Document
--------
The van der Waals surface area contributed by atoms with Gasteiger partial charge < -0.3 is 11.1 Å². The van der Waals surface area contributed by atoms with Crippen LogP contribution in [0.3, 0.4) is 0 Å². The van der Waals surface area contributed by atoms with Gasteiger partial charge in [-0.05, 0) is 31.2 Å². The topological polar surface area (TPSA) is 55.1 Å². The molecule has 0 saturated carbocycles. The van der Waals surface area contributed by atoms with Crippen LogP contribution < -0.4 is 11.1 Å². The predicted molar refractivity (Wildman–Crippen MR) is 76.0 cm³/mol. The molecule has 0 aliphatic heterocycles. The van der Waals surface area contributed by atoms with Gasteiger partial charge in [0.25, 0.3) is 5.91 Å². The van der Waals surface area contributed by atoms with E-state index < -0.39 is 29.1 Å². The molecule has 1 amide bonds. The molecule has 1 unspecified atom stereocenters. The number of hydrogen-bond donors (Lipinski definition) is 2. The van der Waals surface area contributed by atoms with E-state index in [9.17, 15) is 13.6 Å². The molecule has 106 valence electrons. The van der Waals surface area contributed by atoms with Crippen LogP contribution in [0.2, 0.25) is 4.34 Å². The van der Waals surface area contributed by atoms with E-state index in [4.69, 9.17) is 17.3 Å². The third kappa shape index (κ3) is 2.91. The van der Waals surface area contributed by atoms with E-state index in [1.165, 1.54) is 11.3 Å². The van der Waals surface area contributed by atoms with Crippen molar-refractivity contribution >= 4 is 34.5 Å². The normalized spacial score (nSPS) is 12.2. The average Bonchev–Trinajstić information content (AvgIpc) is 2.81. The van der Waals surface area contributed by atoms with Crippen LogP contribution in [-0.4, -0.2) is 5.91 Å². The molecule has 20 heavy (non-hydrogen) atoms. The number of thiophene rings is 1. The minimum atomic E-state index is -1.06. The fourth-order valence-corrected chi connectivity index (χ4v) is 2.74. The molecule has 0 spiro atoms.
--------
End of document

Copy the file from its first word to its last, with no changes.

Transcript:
The van der Waals surface area contributed by atoms with Gasteiger partial charge < -0.3 is 11.1 Å². The van der Waals surface area contributed by atoms with Crippen LogP contribution in [0.3, 0.4) is 0 Å². The van der Waals surface area contributed by atoms with Gasteiger partial charge in [-0.05, 0) is 31.2 Å². The topological polar surface area (TPSA) is 55.1 Å². The molecule has 0 saturated carbocycles. The van der Waals surface area contributed by atoms with Crippen LogP contribution < -0.4 is 11.1 Å². The predicted molar refractivity (Wildman–Crippen MR) is 76.0 cm³/mol. The molecule has 0 aliphatic heterocycles. The van der Waals surface area contributed by atoms with Gasteiger partial charge in [0.25, 0.3) is 5.91 Å². The van der Waals surface area contributed by atoms with E-state index < -0.39 is 29.1 Å². The molecule has 1 amide bonds. The molecule has 1 unspecified atom stereocenters. The number of hydrogen-bond donors (Lipinski definition) is 2. The van der Waals surface area contributed by atoms with E-state index in [9.17, 15) is 13.6 Å². The molecule has 106 valence electrons. The van der Waals surface area contributed by atoms with Crippen LogP contribution in [0.2, 0.25) is 4.34 Å². The van der Waals surface area contributed by atoms with E-state index in [4.69, 9.17) is 17.3 Å². The third kappa shape index (κ3) is 2.91. The van der Waals surface area contributed by atoms with E-state index in [1.165, 1.54) is 11.3 Å². The van der Waals surface area contributed by atoms with Crippen molar-refractivity contribution >= 4 is 34.5 Å². The normalized spacial score (nSPS) is 12.2. The average Bonchev–Trinajstić information content (AvgIpc) is 2.81. The van der Waals surface area contributed by atoms with Crippen LogP contribution in [-0.4, -0.2) is 5.91 Å². The molecule has 20 heavy (non-hydrogen) atoms. The number of thiophene rings is 1. The minimum atomic E-state index is -1.06. The fourth-order valence-corrected chi connectivity index (χ4v) is 2.74. The molecule has 0 spiro atoms.